A 2-year-old female came to clinic for a second opinion. She was managed by a tertiary medical center in another state and the parents were happy with the care they received but wanted another opinion about diagnosis and overall management. After an uneventful pregnancy and delivery she was noted to be losing weight at her 2 month appointment. Nutritional supplementation and medication for gastroesophageal reflux disease was begun. At 5 months, her length was also falling behind, and she was hospitalized for pneumonia. A swallow study showed dysphagia and aspiration. Nasogastric feeds (later gastric tube feeds) were begun and continue to the present although she does take thickened foods. Over her lifetime, she had developmental delay but no developmental regression and poor muscle tone. She was receiving occupational therapy, physical therapy and speech therapy. A brain magnetic resonance imaging study was negative, cardiology evaluation showed a benign flow murmur, and a genetics consultation showed no obvious chromosomal abnormalities and an initial metabolic screening was normal. Multiple endocrinologic and other laboratory testing has been negative. Two months ago the family did try to wean her off her feeds but she lost weight. At a routine followup appointment, her local pediatrician noted splenomegaly but no hepatomegaly and re-referred her to the geneticist. An ultrasound examination confirmed the splenomegaly with slight enlargement of the liver but which did not meet criteria for hepatomegaly. The parents said that they were told that a urine test was abnormal but that they had to wait for more testing and had a followup appointment in 2 weeks. Later during the evaluation the mother found a torn paper in her purse that she had written when she had spoken with her doctor. The words “aminoglycan” and “sugar” were readable. The review of systems showed her wearing glasses. The pertinent physical exam shows a cooperative female with symmetric growth retardation consistent with the 50% for an 18 month old. Her head was 10% for her chronological age. Her facies are somewhat full with coarsening of the eyebrows. Abdominal examination shows a soft, non-tender abdomen with an intact G-tube button in place. There is no hepatomegaly, but the spleen is palpable 3-4 cm below the left costal margin and especially prominent in the left flank. Neurologically she is hypotonic and sits in a wide-based Indian-style position with tripoding of her arms. Her strength is normal.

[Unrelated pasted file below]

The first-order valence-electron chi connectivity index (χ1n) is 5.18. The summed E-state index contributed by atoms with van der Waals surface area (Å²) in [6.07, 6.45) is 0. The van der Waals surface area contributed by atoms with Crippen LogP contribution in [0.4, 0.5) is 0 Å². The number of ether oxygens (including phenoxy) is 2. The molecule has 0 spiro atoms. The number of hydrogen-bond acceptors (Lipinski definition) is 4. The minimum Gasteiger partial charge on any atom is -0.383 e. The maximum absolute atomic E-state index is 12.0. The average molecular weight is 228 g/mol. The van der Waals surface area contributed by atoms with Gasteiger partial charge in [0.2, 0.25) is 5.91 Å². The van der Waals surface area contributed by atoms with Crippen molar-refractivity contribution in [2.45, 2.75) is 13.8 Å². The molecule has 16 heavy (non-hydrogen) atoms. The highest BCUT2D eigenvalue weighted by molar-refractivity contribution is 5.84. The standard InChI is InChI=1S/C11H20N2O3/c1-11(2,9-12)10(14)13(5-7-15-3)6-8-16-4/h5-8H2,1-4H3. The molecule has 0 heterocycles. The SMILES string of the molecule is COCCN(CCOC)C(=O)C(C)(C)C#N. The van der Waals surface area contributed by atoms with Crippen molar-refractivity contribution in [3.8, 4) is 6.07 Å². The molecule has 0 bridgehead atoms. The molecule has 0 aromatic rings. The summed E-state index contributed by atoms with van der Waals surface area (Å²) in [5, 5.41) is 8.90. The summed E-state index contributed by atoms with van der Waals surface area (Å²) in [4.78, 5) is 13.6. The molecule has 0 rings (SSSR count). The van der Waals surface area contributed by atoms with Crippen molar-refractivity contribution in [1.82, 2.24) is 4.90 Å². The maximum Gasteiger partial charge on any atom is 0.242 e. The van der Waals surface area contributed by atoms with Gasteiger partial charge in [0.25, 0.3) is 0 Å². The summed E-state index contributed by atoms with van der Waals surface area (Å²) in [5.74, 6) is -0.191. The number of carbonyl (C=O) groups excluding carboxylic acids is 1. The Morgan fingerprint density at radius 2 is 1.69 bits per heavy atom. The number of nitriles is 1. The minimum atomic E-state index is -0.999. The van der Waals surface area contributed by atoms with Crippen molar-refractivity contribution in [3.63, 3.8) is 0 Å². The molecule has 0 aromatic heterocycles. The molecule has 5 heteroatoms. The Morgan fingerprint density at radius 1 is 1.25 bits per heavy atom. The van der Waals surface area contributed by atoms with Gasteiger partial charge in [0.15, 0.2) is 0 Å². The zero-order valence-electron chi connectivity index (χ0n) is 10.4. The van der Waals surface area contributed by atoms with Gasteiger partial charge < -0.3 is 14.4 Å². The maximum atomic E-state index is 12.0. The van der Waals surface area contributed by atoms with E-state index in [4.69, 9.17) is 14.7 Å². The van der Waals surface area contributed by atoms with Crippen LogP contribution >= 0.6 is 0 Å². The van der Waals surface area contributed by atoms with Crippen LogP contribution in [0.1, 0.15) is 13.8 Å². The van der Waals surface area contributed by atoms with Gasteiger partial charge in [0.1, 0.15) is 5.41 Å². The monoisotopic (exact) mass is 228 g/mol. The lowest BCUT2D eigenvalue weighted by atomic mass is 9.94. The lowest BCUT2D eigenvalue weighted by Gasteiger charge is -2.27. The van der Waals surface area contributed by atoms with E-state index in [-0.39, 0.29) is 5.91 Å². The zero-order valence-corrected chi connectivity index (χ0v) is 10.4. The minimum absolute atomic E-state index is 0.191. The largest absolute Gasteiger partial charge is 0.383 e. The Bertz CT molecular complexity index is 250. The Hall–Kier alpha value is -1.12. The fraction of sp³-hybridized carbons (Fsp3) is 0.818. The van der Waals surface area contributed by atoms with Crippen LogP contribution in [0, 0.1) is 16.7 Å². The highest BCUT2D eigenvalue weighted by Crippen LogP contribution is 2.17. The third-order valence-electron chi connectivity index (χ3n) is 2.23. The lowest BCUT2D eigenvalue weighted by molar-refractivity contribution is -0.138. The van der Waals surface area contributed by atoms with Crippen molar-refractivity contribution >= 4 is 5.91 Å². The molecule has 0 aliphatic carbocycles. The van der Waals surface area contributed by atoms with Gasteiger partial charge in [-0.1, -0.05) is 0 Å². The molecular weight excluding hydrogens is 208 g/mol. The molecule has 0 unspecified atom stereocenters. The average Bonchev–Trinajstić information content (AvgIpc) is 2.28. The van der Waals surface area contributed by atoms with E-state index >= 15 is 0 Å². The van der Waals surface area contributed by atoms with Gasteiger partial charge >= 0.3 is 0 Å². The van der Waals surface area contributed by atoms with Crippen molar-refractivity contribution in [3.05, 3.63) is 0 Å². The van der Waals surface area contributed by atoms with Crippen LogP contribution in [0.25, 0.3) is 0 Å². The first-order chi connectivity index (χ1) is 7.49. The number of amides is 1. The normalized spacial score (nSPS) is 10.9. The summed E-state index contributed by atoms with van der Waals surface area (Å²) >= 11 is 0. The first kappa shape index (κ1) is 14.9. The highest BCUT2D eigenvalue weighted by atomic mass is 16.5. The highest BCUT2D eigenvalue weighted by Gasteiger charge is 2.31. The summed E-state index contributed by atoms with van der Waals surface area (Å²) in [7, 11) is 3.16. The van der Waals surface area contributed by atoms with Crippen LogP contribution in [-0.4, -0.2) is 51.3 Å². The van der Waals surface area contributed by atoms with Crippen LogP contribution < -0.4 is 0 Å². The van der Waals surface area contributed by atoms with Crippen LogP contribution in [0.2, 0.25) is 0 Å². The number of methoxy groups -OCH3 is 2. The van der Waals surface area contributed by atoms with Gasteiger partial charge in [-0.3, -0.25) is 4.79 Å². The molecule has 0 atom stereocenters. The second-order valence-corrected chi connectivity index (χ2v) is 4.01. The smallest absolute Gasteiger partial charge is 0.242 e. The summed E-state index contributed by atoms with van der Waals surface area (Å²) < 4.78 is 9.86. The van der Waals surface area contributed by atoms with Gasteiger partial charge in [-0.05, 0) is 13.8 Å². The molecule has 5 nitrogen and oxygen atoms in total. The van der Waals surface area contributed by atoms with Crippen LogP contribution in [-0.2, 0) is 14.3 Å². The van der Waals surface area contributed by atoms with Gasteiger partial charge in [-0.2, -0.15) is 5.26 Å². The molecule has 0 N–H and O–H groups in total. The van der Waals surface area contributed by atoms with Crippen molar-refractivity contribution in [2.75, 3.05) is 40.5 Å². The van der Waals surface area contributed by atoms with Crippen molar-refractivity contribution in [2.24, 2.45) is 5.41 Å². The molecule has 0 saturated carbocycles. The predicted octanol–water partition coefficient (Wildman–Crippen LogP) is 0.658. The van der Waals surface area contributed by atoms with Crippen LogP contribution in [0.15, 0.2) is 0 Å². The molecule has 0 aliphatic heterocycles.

The diagnosis of a child with a probable, currently undiagnosed, infiltrative genetic disease was made. The pediatrician said that although he wasn’t sure what the disease was, that it appears from the records available and the history and diagnosis that this was possibly a lysosomal storage disease or a mucopolysaccaridosis. He wrote these down for the parents but cautioned that the geneticist would be the best person to order appropriate tests and interpret them. He also re-assured the family that although it is difficult not to have a diagnosis, it appears that one maybe made soon and that the child seemed to be doing well with the treatment plans in place at their current medical center. The family re-iterated that they were happy with their current plan and providers but “just wanted to make sure” and expressed relief that another person felt that they were providing good care to their child.
Second opinions can often be tricky as there are numerous reasons for the consultation. Often a healthcare provider will send a patient to confirm, deny or interpret a finding, e.g. a possible abnormal growth pattern in an infant. There may be a chronic problem that isn’t responding to the 2nd, 3rd or 4th line treatment, e.g. constipation. Maybe it is an ill-defined problem that despite appropriate evaluation, treatment and time, is not improving, e.g. fatigue. Communication issues often complicate the matter. Perhaps the healthcare provider may not adequately explain the problem to the family, or the family is not adequately listening or understanding the provider. There is always someone – patient, family member or health care provider – who truly has a question that they want answered, or is not able to adequately communicate about it (often both) and therefore this uncertainty can cause anxiety for the family and/or the provider.